Written Out: How Sexuality Is Used to Attack Women’s Organizing (Center for Women’s Global Leadership and the International Gay and Lesbian Human Rights Commission, 2000).  Written with Cynthia Rothschild for the five-year followup to the Beijing World Conference on Women, this surveys how the right wing uses stigmas against sexuality to discredit feminist activists around the world. It was revised and re-released in 2005 with contributions by Susana Fried. I wrote the purple passages.

More than a Name: State-Sponsored Homophobia and Its Consequences in Southern Africa (Human Rights Watch and the International Gay and Lesbian Human Rights Commission, 2003). In the course of researching this detailed, 300-page work, I met — in Zambia, Zimbabwe, Botswana, Namibia, and South Africa — some of the most courageous people I’ve ever known.

In a Time of Torture: The Assault on Justice in Egypt’s Crackdown on Homosexual Conduct (Human Rights Watch, 2004). This report grew from three years spent investigating the massive crackdown on men suspected of homosexual conduct in Egypt, in which hundreds or even thousands were arrested, jailed, and tortured. The arrests stopped literally on the day of the report’s release; a Ministry of Interior source told a well-connected lawyer, “It is the end of the gay cases in Egypt, thanks to the activities of certain human rights organizations.”  Read it in Arabic here.

“When Doctors Torture: The Anus and the State in Egypt and Beyond” (Harvard Journal of Health and Human Rights, 2004).  This studies the forensic anal exams that Egyptian medical authorities inflicted on men suspected of gay sex, and rises to a general consideration of how the human body looks in the state’s eyes. The Director of the Forensic Medical Authority in Egypt, a genuinely insane man, was obsessed by rectums — recta? — and experimented with electrical methods of testing the reflexes of anal tissue. The article is thorough and definitive, but somehow fails to capture his peculiar brand of madness.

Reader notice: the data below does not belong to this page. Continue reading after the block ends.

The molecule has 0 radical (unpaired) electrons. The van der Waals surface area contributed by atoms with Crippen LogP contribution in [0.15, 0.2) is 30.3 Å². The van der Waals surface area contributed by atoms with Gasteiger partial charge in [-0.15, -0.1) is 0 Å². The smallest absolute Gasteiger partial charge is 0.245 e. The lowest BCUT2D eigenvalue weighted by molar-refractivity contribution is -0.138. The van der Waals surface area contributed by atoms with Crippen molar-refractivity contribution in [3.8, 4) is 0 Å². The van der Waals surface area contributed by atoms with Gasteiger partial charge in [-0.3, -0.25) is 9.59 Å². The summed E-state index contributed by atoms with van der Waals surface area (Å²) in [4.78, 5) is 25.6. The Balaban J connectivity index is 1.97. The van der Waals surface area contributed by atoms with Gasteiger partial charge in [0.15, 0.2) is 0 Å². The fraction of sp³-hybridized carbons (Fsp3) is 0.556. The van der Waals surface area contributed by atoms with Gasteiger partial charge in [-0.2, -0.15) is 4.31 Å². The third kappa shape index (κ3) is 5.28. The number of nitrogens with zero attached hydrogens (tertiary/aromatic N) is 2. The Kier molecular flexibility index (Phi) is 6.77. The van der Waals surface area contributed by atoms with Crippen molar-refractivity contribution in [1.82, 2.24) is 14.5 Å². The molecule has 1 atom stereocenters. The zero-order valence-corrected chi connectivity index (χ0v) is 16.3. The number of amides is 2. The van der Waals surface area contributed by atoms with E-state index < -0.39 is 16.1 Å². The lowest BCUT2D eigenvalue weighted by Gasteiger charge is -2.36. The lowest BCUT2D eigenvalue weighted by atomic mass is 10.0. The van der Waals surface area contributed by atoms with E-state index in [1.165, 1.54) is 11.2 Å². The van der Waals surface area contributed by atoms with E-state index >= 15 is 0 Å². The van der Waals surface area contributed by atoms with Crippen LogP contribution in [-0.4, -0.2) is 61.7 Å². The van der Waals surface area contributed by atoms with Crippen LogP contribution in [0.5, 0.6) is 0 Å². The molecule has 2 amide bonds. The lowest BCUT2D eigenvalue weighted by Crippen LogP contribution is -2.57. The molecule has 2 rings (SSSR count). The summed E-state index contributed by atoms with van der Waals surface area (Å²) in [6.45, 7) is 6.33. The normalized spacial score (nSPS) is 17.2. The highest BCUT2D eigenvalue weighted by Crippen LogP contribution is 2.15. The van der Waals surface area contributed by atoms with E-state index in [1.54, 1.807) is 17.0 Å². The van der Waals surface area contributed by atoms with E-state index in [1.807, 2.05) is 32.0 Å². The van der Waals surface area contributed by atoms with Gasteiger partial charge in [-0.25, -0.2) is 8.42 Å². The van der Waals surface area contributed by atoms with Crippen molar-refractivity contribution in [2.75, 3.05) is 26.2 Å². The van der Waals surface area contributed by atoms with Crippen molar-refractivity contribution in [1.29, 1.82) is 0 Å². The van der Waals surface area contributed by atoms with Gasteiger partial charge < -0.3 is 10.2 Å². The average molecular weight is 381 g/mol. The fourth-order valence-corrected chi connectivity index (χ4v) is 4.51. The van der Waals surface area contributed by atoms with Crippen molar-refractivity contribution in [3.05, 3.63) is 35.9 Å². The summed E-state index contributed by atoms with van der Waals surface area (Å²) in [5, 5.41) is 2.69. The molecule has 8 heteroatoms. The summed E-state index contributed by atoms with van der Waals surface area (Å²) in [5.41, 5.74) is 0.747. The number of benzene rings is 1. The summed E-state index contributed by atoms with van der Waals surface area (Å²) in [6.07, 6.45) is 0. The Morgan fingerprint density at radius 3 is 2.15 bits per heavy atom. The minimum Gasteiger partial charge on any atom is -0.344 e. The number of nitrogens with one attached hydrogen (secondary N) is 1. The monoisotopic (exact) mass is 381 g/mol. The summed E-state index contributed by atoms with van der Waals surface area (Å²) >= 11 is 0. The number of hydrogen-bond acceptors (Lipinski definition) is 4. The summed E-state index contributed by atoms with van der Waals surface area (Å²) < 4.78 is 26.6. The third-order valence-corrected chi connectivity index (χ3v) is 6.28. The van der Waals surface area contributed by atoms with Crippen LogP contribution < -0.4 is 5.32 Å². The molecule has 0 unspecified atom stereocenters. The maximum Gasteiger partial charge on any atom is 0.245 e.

“The Trials of Culture: Sex and Security in Egypt” (MERIP, 2004).  This article put the huge Egyptian crackdown in the context of a growing, global pattern of both cultural panics and security fears.

“Anatomy of a Backlash: Sexuality and the ‘Cultural’ War on Human Rights” (Human Rights Watch World Report, 2005). This analyzed the opportunistic use of “culture” to stifle difference and dissent — and the reasons that sexuality has become the prime field where battles over cultural belonging are waged.  By the way, that’s Uganda’s Martin Ssempa in the picture, apparently about to smash a sodomitical laptop.

Family, Unvalued: Discrimination, Denial, and the Fate of Binational Same-Sex Couples Under U.S. Law (Human Rights Watch and Immigration Equality, 2006).  This documents the pain and separation forced on binational couples by the government’s refusal to recognize their relationships. It’s a catalogue of anguish, and unusually emotionally vivid for a Human Rights Watch report.  No one was killed or tortured; but the state simply told them: your happiness is out of the question.